San Jose’s federal lawsuit challenging MLB’s exemption from antitrust laws is doomed — in addition to being just plain ol’ silly. A victory for San Jose would be a detriment to the San Jose A’s, were that to ever be a thing.
U.S. antitrust laws — and I’m paraphrasing recklessly here — were enacted in order to break up monopolies and to prevent industry competitors from colluding to set prices. Both the National and American Leagues have been sued for alleged antitrust violations, three cases of which have been seen by the Supreme Court.
In Federal Baseball Club v. National League in 1922, the Supreme Court ruled that antitrust laws do not apply to baseball because though baseball games are played for money, they “would not be called trade of commerce in the commonly accepted use of those words.” And, if it doesn’t involve “interstate commerce,” then it cannot be regulated by the federal government.
I know what your thinking, but baseball does involve interstate commerce given that players and fans cross state-lines and all that jazz. But, at the time, the Supreme Court did not think so. As written by Justice Oliver Wendell Holmes:
[The] transport is a mere incident, not the essential thing. … As it is put by defendant, personal effort, not related to production, is not a subject of commerce. That which in its consummation is not commerce does not become commerce among the States because the transportation that we have mentioned takes place. To repeat the illustrations given by the Court below, a firm of lawyers sending out a member to argue a case, or the Chautauqua lecture bureau sending out lecturers, does not engage in such commerce because the lawyer or lecturer goes to another State.
In 1953, Toolson v. New York Yankees challenged MLB’s antitrust exemption. The Supreme Court — as with the lower courts — reaffirmed the Federal Baseball precedent, noting “[the] business [of baseball] has … been left for thirty years to develop, on the understanding that it was not subject to existing antitrust legalization.” Thus, the Court invoked the stare decisis, which obliges judges to adhere to precedent.
Then, in Flood v. Kuhn, the Supreme Court again upheld the Federal Baseball precedent. However, Justice Harry Blackmun wrote in the majority opinion that “Professional baseball is a business and it is engaged in interstate commerce.” This, of course, is in opposite of the Federal Baseball ruling. But, Blackmun also wrote that baseball is “an exception and an anomaly,” and one that has been upheld in five consecutive court cases.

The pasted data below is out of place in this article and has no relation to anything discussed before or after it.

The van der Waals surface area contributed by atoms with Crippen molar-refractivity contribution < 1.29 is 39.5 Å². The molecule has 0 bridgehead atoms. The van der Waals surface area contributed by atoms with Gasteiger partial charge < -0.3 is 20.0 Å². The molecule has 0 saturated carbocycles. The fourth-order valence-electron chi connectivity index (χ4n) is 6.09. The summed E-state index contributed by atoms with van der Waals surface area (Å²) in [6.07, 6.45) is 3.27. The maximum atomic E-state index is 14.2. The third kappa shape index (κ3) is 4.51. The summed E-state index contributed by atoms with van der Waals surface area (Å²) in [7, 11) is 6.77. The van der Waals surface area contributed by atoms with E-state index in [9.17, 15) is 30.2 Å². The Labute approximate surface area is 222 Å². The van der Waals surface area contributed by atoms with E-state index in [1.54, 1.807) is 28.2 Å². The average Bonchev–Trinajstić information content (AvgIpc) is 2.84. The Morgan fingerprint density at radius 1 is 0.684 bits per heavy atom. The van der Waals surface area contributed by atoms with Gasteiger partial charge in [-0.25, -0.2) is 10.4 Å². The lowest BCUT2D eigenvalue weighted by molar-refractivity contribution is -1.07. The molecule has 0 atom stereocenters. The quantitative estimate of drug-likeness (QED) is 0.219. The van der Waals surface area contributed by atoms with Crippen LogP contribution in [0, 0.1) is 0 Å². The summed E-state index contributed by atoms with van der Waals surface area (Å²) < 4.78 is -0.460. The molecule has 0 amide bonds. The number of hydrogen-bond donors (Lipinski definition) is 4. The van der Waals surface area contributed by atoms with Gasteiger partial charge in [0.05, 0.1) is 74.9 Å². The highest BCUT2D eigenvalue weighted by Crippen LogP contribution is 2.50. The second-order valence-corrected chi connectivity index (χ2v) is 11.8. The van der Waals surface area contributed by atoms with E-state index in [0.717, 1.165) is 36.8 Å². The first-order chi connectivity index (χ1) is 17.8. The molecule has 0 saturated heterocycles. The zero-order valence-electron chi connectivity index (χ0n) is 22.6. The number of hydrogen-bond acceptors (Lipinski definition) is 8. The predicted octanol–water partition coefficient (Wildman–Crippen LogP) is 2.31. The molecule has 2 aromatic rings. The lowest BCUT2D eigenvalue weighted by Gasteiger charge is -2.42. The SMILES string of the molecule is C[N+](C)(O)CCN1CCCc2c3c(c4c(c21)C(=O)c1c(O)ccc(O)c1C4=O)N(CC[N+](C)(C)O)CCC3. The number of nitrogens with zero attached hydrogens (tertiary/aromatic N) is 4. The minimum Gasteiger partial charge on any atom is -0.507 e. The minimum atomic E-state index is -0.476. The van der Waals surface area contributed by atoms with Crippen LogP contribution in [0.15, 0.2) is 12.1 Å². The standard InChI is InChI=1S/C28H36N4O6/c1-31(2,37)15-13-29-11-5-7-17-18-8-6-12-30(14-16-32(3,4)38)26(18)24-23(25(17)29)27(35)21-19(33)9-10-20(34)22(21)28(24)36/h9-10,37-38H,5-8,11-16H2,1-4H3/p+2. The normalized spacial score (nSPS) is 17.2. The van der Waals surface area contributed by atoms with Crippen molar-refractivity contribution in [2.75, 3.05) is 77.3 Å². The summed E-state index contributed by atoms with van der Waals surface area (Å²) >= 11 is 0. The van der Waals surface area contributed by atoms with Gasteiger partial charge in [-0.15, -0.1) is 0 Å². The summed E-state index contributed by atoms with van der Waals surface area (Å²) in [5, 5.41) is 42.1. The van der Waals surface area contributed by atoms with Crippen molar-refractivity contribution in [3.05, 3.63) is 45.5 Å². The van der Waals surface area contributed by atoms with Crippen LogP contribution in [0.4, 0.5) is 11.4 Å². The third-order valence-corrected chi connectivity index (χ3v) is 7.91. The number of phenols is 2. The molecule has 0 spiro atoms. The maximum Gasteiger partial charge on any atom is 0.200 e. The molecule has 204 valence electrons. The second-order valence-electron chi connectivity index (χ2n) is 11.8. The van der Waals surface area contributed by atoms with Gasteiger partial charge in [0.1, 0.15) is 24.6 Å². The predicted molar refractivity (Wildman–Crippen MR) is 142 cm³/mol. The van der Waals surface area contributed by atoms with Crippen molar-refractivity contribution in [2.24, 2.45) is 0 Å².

In other words, Blackmun and his fellow judges acknowledge that baseball is in violation of antitrust laws, but in the name of “consistency,” the court would not rule against baseball. Blackmun would ultimately suggest that Congress, not the Court, would need to remedy the antitrust violations of baseball.
Congress would eventually take action in the Curt Flood Act of 1998. However, Congress would only lift antitrust exemptions in labor relations, while reaffirming baseball’s exemption in all other issues.
Given that stare decisis has reigned supreme in every antitrust lawsuit filed against the MLB — even those in which majority judges believe baseball to be in violation of antitrust laws — and that the exemption has been upheld by Congress, there is no chance San Jose wins anything other than good publicity. If San Jose did win, they would need the miracle of unprecedented action. This action could potentially revoke territorial rights, which could be disastrous for the league and for San Jose.
Without the antitrust exemption, baseball could be ravaged by the free market, meaning territorial rights would cease to exist and teams could prospectively crop up anywhere. Where the A’s to move to San Jose, there would be nothing stopping another team popping up in it’s place. Though nothing is guaranteed to happen were the exception to be rescinded, the general uncertainty is enough to have kept stare decisis the majority opinion.
So when MLB executive Rob Manfred says the San Jose lawsuit is an attack on the “fundamental structures of a professional sports league,” he is not lying or being sensational. He’s merely parroting the opinion that has been upheld by our nation’s highest courts and legislative bodies — an opinion, by the way, which has allowed the league to thrive since its inception.